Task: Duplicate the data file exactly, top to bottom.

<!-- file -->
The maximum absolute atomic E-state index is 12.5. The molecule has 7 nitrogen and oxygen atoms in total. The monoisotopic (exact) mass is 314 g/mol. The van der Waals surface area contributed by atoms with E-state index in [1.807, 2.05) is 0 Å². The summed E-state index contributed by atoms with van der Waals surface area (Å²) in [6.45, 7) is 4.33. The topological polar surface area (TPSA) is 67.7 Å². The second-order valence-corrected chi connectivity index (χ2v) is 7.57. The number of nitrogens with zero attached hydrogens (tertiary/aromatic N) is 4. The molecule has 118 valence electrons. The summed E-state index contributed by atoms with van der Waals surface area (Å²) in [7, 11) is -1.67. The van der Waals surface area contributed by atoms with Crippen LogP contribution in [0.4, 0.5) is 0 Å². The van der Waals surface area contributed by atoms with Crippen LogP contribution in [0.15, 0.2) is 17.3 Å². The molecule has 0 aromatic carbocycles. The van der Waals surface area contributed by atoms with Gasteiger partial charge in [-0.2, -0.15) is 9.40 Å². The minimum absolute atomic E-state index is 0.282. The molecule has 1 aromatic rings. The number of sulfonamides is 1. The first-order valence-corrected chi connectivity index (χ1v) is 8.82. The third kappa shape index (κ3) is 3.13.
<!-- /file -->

The maximum absolute atomic E-state index is 12.5. The molecule has 7 nitrogen and oxygen atoms in total. The monoisotopic (exact) mass is 314 g/mol. The van der Waals surface area contributed by atoms with E-state index in [1.807, 2.05) is 0 Å². The summed E-state index contributed by atoms with van der Waals surface area (Å²) in [6.45, 7) is 4.33. The topological polar surface area (TPSA) is 67.7 Å². The second-order valence-corrected chi connectivity index (χ2v) is 7.57. The number of nitrogens with zero attached hydrogens (tertiary/aromatic N) is 4. The molecule has 118 valence electrons. The summed E-state index contributed by atoms with van der Waals surface area (Å²) in [7, 11) is -1.67. The van der Waals surface area contributed by atoms with Crippen LogP contribution in [0.4, 0.5) is 0 Å². The van der Waals surface area contributed by atoms with Crippen LogP contribution in [0.15, 0.2) is 17.3 Å². The molecule has 0 aromatic carbocycles. The van der Waals surface area contributed by atoms with Gasteiger partial charge in [-0.2, -0.15) is 9.40 Å². The minimum absolute atomic E-state index is 0.282. The molecule has 1 aromatic rings. The number of sulfonamides is 1. The first-order valence-corrected chi connectivity index (χ1v) is 8.82. The third kappa shape index (κ3) is 3.13.